Does he exploit that power?Without apology. In one recent period, Mediaset’s channels dedicated 70.6 percent of their political coverage to the government and 14.3 percent to the opposition, according to Osservatorio di Pavia, a watchdog group. The news anchor of the Rete 4 channel, Emilio Fede, has been nicknamed “Fido” for his rabidly pro-Berlusconi views. Berlusconi’s political rivals must even pay him to get their ads aired. The Los Angeles Times has likened the arrangement to “Bill Gates becoming president of the United States, with an absolute majority in the House and Senate, having purchased ABC and CBS while continuing to run and profit from Microsoft.”

Why did Berlusconi get into politics?He entered public service, he says, “out of love for Italy” and to combat the country’s powerful leftist trade unions. His critics counter that the fall of Craxi, his chief patron, forced Berlusconi to seize the reins of power to save his empire from criminal investigation. He first ran for prime minister in 1993, when a reform movement dubbed “Operation Clean Hands” brought down Craxi and the corrupt government of Italy’s reigning Christian Democrats. Berlusconi positioned himself as an untainted outsider, touting a free-market, Reaganesque vision of Italy’s economic future. His new political party, Forza Italia (“Go, Italy”), swept in to power, but his government fell seven months later amid new corruption scandals. After a failed comeback in 1996, Berlusconi was re-elected in 2001 on a platform of tax cuts, bigger pensions, major public works, and 1.5 million new jobs. He’s yet to make good on most of these promises.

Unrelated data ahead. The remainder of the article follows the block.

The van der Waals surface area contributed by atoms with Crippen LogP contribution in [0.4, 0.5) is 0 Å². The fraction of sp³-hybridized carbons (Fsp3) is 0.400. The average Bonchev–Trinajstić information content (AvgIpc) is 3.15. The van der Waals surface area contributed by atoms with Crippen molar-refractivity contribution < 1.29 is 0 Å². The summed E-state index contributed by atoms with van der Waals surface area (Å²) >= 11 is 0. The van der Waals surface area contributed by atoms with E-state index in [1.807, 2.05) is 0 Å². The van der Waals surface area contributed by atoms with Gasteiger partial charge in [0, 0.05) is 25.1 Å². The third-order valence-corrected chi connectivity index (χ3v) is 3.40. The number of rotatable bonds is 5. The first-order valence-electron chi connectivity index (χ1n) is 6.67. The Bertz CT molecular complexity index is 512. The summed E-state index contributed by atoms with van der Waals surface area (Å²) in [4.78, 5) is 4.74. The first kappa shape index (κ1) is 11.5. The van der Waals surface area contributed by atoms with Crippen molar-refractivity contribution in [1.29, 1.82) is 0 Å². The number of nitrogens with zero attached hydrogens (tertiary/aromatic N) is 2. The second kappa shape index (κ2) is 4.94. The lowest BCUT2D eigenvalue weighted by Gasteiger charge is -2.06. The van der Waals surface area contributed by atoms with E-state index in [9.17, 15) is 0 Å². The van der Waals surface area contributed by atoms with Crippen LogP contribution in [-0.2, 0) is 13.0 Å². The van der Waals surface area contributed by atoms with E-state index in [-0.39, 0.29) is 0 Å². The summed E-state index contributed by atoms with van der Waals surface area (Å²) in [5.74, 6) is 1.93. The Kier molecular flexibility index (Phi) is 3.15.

So what accounts for his popularity?Italians, long inured to government cronyism and corruption, are fascinated by Berlusconi’s flamboyant persona (“Berlusconismo”). Their colorful prime minister owns a 70-room villa, keeps $250,000 on hand for household accounts, and openly comments on the sexual attractiveness of women. His self-assurance and frankness appeal to many Italians. Last year, he enraged the Arab world and Western liberals by publicly calling Western civilization “superior” to Islam. Recently, he compared a member of the German parliament to a concentration-camp commander. Those who oppose him he vilifies as “communists.”

Can he survive?Berlusconi has declared that if he is ever convicted of corruption, he will not step down. However, his high-profile EU post has brought his critics out in force. The Economist recently declared that he lacks the “moral authority” to be EU president. (Berlusconi promptly sued the magazine.) The London Times has suggested that Italy might not be able to join the EU today because its judiciary and press may be insufficiently independent. Even the usually circumspect United Nations, in a leaked report, has said that Berlusconi acts like he is “above the law.” Through it all, Berlusconi’s confidence in his destiny remains unshakable. “Only I can turn this country around,” he has said.

Silvio, our friend and ally